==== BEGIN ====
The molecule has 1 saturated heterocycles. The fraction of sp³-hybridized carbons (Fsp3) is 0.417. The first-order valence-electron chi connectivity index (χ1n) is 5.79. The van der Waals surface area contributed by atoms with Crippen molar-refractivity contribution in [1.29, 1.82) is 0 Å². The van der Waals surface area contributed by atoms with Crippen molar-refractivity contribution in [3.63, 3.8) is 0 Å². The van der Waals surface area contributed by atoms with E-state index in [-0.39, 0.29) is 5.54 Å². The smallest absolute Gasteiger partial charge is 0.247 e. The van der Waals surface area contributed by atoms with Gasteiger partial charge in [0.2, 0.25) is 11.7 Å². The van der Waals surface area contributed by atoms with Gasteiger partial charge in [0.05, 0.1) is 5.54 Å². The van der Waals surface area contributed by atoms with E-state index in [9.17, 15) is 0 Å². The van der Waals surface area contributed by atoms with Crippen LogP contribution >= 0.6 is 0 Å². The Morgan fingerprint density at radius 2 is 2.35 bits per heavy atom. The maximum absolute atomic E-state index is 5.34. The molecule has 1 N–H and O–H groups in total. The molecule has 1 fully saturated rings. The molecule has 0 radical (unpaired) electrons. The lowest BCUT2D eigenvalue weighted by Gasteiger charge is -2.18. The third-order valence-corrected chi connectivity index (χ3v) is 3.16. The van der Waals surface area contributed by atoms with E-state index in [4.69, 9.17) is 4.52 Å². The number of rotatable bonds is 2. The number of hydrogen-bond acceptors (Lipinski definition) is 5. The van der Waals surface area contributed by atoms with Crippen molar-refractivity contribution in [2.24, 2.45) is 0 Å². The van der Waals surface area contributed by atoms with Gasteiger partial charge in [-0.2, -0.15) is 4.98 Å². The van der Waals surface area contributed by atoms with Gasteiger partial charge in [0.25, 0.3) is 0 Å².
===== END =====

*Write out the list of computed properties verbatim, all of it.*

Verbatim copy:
The molecule has 1 saturated heterocycles. The fraction of sp³-hybridized carbons (Fsp3) is 0.417. The first-order valence-electron chi connectivity index (χ1n) is 5.79. The van der Waals surface area contributed by atoms with Crippen molar-refractivity contribution in [1.29, 1.82) is 0 Å². The van der Waals surface area contributed by atoms with Crippen molar-refractivity contribution in [3.63, 3.8) is 0 Å². The van der Waals surface area contributed by atoms with E-state index in [-0.39, 0.29) is 5.54 Å². The smallest absolute Gasteiger partial charge is 0.247 e. The van der Waals surface area contributed by atoms with Gasteiger partial charge in [0.2, 0.25) is 11.7 Å². The van der Waals surface area contributed by atoms with Gasteiger partial charge in [0.05, 0.1) is 5.54 Å². The van der Waals surface area contributed by atoms with E-state index in [9.17, 15) is 0 Å². The van der Waals surface area contributed by atoms with Crippen LogP contribution >= 0.6 is 0 Å². The Morgan fingerprint density at radius 2 is 2.35 bits per heavy atom. The maximum absolute atomic E-state index is 5.34. The molecule has 1 N–H and O–H groups in total. The molecule has 1 fully saturated rings. The molecule has 0 radical (unpaired) electrons. The lowest BCUT2D eigenvalue weighted by Gasteiger charge is -2.18. The third-order valence-corrected chi connectivity index (χ3v) is 3.16. The van der Waals surface area contributed by atoms with E-state index in [4.69, 9.17) is 4.52 Å². The number of rotatable bonds is 2. The number of hydrogen-bond acceptors (Lipinski definition) is 5. The van der Waals surface area contributed by atoms with Crippen molar-refractivity contribution in [2.24, 2.45) is 0 Å². The van der Waals surface area contributed by atoms with Gasteiger partial charge in [-0.2, -0.15) is 4.98 Å². The van der Waals surface area contributed by atoms with Gasteiger partial charge in [0.25, 0.3) is 0 Å².